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Age Appropriate For: 18 and up
Best for Ages: 18 and up
Description: As Vesuvius churns, a slave girl-turned-gladiator joins forces with an unlikely source to seek justice. In the coastal town of Pompeii, a new gladiator prepares to fight. But this gladiator hides a deadly secret: she’s a runaway Jewish slave girl named Ariella, disguised as a young boy. A savvy fighter, Ariella determines to triumph in the arena, knowing her life will be forfeit should anyone uncover the truth. Cato, a wealthy politician, moved to Pompeii after tiring of the corruption in Rome. But he soon learns that Pompeii is just as corrupt, and if he doesn’t play the game, his family could pay the price. Determined to bring about justice for the citizens of Pompeii, Cato searches for allies. But what he discovers instead is a confounding group of Christians . . . and a young female gladiator whose fame is growing daily. Political unrest reaches a boiling point as Christians are jailed and executed, and the mountain in the distance threatens to destroy the city with its river of fire. Cato and Ariella must act quickly and courageously to save their loved ones before all is lost.
So I normally don’t like stories about women doing men’s work. So I’m not into disaster books or movies. However, Tracy happens to be one of my favorite authors, and I didn’t want to pass up a chance to review one of her books. I jumped at the chance to review City of Fire, previously released under the title Pompeii: City on Fire.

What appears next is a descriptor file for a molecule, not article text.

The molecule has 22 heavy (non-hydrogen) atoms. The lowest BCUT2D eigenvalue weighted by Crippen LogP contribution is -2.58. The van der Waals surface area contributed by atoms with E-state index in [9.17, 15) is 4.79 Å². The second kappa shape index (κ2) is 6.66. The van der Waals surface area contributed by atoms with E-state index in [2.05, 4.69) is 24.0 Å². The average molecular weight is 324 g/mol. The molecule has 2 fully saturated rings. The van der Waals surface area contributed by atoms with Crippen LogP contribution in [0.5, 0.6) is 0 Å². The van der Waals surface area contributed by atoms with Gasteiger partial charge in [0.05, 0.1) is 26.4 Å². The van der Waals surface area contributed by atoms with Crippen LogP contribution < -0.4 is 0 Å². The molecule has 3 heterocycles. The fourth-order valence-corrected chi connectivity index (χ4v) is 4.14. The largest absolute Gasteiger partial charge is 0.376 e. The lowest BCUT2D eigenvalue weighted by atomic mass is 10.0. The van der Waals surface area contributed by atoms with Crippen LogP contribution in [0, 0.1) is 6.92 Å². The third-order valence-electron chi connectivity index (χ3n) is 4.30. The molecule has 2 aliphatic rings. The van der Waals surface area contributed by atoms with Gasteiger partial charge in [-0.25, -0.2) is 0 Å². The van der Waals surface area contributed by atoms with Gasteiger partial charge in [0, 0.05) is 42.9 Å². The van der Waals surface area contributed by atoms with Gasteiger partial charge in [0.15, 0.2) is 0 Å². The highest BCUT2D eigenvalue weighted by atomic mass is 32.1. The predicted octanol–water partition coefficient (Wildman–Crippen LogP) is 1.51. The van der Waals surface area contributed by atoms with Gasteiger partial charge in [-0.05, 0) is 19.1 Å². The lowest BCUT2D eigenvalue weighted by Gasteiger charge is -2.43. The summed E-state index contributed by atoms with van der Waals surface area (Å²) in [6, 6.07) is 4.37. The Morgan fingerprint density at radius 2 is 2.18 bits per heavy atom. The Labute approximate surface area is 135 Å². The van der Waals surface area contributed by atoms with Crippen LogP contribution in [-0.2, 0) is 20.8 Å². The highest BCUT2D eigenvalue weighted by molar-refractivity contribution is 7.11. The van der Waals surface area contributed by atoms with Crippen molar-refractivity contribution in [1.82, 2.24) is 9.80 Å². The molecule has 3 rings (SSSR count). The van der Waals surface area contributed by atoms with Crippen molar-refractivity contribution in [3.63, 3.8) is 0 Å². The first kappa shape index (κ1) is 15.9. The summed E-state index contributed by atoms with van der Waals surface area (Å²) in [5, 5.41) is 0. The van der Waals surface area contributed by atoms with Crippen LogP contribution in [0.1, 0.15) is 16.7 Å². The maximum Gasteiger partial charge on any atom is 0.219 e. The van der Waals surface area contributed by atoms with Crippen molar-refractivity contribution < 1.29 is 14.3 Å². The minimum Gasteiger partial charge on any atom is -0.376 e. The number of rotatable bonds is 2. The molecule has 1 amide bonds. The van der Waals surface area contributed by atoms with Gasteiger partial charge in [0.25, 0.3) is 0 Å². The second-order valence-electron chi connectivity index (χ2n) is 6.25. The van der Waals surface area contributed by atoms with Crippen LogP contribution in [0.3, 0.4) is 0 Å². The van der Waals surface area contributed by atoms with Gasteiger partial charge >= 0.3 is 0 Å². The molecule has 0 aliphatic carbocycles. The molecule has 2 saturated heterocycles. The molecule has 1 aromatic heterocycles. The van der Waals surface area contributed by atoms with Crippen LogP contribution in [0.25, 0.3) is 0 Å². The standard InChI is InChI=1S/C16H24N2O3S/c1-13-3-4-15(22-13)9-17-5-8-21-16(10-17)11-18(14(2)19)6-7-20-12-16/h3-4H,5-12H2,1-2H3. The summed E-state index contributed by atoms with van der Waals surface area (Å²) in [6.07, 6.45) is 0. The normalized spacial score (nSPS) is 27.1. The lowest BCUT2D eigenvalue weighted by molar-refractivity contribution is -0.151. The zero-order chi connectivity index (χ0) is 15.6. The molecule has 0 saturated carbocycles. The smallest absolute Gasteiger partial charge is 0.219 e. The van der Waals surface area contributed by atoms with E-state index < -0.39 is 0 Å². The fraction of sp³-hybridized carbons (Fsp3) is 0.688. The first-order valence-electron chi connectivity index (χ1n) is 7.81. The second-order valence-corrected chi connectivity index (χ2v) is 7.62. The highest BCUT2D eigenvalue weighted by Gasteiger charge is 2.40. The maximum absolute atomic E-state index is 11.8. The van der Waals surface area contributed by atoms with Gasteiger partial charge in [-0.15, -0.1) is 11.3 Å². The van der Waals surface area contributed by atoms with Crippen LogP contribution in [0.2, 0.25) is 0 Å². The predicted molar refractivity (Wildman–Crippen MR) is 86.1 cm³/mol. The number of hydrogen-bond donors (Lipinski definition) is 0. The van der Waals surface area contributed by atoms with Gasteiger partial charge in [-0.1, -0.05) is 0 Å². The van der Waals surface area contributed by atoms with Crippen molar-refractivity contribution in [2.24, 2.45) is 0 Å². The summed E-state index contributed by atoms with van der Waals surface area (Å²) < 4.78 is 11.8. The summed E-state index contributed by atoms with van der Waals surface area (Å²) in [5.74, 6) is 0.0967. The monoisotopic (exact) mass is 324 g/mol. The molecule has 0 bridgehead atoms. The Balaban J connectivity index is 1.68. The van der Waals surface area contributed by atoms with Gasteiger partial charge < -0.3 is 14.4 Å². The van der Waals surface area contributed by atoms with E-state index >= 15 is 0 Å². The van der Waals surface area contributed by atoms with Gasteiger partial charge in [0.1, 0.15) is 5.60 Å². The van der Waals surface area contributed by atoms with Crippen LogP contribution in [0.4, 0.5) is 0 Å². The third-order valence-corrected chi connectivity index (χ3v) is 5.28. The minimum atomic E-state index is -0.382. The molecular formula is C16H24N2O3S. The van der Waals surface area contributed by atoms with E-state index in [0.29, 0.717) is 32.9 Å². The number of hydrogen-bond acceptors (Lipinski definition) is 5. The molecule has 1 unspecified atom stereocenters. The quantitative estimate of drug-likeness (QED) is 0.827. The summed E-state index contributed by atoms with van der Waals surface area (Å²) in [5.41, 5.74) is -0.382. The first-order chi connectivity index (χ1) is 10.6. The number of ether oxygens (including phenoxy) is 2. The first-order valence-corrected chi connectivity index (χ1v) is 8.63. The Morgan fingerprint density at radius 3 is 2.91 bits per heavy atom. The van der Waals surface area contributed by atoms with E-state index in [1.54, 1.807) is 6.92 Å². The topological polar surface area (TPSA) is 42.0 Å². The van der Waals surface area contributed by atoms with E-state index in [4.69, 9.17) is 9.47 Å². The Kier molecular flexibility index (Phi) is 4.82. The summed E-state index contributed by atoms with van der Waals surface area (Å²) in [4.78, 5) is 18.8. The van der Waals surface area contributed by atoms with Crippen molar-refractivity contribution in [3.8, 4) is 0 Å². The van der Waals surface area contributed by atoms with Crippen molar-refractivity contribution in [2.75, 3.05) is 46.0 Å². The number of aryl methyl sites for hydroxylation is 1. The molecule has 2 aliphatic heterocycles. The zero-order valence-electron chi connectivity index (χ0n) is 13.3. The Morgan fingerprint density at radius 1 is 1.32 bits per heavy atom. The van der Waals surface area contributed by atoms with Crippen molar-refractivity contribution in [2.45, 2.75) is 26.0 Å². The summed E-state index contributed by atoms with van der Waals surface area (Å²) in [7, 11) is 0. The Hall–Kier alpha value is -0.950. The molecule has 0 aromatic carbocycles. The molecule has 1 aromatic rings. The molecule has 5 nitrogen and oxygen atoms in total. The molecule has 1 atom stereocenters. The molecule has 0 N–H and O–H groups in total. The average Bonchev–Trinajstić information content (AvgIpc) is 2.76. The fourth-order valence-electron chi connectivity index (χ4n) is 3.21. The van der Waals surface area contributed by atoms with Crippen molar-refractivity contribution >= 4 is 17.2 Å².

City of Fire is set during the last days of the city of Pompeii. This city has fascinated me and many other historians, because much of what we know of day-to-day Roman life comes for this city, buried under the ash and lava of a volcano.
As usual, Tracy did her research and wove the historical details into the story flawlessly. I really felt as if I was walking the streets of Pompeii and seeing things as they were. The characters were also well developed and, like all of Tracy’s books, they leapt off the page.
Although there was much good about this book, I ended up not liking it as much as I thought I would. The godless society was portrayed vividly. Unlike all the other books I have read by Tracy, this one left me feeling dirty. The faith element didn’t feel as strong as the depravity shown in the book. Prostitution, affairs, gay relationships, and nudity are mentioned often throughout the book. Historically correct? Yes. Was it worth it for the story? Not in my mind.
Although the characters encounter wonderful Christian people who live out their faith, it wasn’t enough for me to feel the book was redeemed. Unlike So Shines the Night, which also dealt with very hard issues, this book didn’t leave me feeling amazed at my faith. It left me feeling in great need of some wholesome, clean books.
I still highly recommend this author, but caution younger readers about this book.
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I received this book from Thomas Nelson via BookSneeze in exchange for my honest review. I was under no obligation to write a positive review. The opinions in this review are entirely my own.